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Rescued from the NationAnagarika Dharmapala and the Buddhist World$
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Steven Kemper

Print publication date: 2014

Print ISBN-13: 9780226199078

Published to Chicago Scholarship Online: May 2015

DOI: 10.7208/chicago/9780226199108.001.0001

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PRINTED FROM CHICAGO SCHOLARSHIP ONLINE (www.chicago.universitypressscholarship.com). (c) Copyright University of Chicago Press, 2018. All Rights Reserved. Under the terms of the licence agreement, an individual user may print out a PDF of a single chapter of a monograph in CHSO for personal use (for details see www.chicago.universitypressscholarship.com/page/privacy-policy).date: 20 October 2018

Buddhists in Japan

Buddhists in Japan

Chapter:
(p.116) Chapter Two Buddhists in Japan
Source:
Rescued from the Nation
Author(s):

Steven Kemper

Publisher:
University of Chicago Press
DOI:10.7208/chicago/9780226199108.003.0002

Meiji Buddhists invited Olcott to Japan, and Dharmapala followed after. The Japanese wanted Olcott to show them ways to resist Christian missionizing, and he insisted that the first step was bringing Buddhist sects in Japan into institutional unity. Dharmapala returned to Japan three times, convinced of Japan’s potential as a civilizing force and its financial capacity to support his efforts to reclaim Bodh Gaya, the place where the Buddha received his Enlightenment. In that cause Dharmapala had to do more than negotiate sectarian differences. He had to convince Japanese Buddhists that India was a real place, not a heavenly one. His meeting with Chigaku Tanaka proved just how unlikely a unified Buddhist world was going to be, revealing how one Nichirenist movement—Kokochukai-—conceptualized the place of India in creating its own united Buddhist world.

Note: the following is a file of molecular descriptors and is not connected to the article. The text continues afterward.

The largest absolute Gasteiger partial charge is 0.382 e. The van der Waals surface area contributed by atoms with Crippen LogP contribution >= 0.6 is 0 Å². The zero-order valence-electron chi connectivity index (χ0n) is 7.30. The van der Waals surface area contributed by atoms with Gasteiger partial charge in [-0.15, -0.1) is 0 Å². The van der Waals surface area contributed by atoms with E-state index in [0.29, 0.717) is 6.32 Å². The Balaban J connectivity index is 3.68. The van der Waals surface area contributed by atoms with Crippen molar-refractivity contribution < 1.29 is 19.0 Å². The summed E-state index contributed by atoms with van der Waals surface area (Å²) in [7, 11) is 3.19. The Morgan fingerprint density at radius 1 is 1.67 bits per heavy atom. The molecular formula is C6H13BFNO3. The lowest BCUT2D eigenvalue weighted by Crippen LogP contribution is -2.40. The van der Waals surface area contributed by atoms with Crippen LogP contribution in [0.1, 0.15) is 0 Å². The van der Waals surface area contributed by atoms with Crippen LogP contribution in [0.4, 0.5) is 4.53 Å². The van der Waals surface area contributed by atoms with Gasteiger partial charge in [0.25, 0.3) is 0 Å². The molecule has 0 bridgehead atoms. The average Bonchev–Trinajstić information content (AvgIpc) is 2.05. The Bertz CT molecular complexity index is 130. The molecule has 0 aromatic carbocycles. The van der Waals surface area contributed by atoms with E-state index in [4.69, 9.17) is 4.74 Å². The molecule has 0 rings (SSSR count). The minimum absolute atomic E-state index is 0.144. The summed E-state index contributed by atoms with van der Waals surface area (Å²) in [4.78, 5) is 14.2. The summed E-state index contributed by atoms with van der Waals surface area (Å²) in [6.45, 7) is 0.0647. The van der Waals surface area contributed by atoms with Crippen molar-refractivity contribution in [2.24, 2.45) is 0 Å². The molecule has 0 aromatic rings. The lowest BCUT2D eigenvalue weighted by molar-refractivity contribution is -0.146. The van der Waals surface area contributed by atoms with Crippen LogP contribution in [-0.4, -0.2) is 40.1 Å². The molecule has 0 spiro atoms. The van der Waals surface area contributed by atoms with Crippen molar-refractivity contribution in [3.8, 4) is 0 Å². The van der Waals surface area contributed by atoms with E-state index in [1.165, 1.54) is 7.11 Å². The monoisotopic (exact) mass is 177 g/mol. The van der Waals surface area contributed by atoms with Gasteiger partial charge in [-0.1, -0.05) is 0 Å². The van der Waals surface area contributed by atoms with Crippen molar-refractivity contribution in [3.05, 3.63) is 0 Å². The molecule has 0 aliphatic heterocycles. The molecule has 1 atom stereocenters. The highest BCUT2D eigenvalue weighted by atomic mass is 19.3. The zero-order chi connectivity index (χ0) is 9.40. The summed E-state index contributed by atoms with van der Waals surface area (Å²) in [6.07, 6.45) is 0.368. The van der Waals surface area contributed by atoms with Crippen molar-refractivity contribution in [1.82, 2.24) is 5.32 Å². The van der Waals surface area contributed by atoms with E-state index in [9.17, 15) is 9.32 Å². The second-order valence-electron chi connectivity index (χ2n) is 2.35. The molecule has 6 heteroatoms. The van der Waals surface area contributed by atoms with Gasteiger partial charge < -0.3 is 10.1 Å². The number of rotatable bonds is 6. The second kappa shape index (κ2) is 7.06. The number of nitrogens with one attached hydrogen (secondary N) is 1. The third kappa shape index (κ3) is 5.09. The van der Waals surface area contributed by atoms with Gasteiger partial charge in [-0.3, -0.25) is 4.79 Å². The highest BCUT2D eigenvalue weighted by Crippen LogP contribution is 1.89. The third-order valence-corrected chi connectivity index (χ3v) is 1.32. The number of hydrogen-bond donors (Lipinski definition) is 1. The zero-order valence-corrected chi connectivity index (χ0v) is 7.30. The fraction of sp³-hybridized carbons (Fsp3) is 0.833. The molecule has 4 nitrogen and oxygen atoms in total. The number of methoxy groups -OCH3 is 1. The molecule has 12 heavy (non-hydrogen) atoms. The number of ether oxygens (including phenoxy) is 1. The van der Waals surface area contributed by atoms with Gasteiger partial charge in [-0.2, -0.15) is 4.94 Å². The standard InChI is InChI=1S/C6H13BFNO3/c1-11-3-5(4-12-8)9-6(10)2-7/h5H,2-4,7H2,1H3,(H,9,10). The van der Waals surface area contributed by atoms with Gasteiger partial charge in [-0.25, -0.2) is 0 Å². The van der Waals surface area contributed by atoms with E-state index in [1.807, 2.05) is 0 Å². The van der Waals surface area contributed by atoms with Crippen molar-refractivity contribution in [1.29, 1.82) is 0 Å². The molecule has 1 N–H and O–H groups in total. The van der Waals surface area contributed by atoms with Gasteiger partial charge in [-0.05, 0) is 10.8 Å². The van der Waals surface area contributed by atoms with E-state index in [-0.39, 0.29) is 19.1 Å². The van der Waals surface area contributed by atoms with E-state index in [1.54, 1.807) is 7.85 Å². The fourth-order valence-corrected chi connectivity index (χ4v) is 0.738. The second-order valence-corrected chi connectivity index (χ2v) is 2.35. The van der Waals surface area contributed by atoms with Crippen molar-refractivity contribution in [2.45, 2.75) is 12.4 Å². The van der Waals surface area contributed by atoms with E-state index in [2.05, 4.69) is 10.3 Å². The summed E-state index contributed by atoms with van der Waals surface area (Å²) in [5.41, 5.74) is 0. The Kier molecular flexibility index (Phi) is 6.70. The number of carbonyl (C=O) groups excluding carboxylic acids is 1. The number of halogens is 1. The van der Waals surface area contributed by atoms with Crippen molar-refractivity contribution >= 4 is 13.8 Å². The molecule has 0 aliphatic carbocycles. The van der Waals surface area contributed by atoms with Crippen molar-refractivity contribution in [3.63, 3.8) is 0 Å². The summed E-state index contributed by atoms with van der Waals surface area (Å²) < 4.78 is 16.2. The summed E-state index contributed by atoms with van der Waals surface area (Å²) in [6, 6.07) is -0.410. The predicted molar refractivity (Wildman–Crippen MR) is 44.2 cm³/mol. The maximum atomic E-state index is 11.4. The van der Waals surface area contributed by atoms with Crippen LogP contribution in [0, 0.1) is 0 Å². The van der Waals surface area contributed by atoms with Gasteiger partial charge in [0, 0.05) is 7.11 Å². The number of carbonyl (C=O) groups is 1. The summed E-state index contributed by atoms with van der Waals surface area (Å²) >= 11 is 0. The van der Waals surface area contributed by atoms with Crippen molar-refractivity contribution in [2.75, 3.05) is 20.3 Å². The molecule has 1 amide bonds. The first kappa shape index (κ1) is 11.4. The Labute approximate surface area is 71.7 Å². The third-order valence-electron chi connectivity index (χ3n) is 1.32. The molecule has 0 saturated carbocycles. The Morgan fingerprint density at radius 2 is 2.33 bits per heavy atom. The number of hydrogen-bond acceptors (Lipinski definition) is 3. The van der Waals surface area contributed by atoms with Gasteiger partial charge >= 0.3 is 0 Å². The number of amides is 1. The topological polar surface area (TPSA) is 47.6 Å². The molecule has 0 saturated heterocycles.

Keywords:   Meiji Buddhism, sectarianism, Christian missionizing, Chigaku Tanaka, civilizing force, Henry Steel Olcott

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